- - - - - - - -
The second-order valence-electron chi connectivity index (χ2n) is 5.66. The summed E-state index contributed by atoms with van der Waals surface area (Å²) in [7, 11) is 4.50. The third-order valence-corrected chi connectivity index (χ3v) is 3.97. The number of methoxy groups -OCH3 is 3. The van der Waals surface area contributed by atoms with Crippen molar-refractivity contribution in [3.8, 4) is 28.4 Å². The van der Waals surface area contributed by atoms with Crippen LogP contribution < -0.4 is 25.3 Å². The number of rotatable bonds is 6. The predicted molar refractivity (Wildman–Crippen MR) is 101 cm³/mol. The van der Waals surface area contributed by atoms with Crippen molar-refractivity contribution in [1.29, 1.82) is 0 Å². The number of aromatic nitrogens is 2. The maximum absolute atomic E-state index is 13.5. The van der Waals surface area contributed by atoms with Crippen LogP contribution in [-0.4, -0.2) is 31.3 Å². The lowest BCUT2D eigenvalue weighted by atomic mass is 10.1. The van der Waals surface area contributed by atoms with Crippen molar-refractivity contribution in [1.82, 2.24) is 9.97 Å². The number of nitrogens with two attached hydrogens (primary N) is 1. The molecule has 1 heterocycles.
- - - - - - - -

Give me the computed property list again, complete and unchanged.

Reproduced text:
The second-order valence-electron chi connectivity index (χ2n) is 5.66. The summed E-state index contributed by atoms with van der Waals surface area (Å²) in [7, 11) is 4.50. The third-order valence-corrected chi connectivity index (χ3v) is 3.97. The number of methoxy groups -OCH3 is 3. The van der Waals surface area contributed by atoms with Crippen molar-refractivity contribution in [3.8, 4) is 28.4 Å². The van der Waals surface area contributed by atoms with Crippen LogP contribution < -0.4 is 25.3 Å². The number of rotatable bonds is 6. The predicted molar refractivity (Wildman–Crippen MR) is 101 cm³/mol. The van der Waals surface area contributed by atoms with Crippen molar-refractivity contribution in [1.29, 1.82) is 0 Å². The number of aromatic nitrogens is 2. The maximum absolute atomic E-state index is 13.5. The van der Waals surface area contributed by atoms with Crippen LogP contribution in [-0.4, -0.2) is 31.3 Å². The lowest BCUT2D eigenvalue weighted by atomic mass is 10.1. The van der Waals surface area contributed by atoms with Crippen molar-refractivity contribution in [1.82, 2.24) is 9.97 Å². The number of nitrogens with two attached hydrogens (primary N) is 1. The molecule has 1 heterocycles.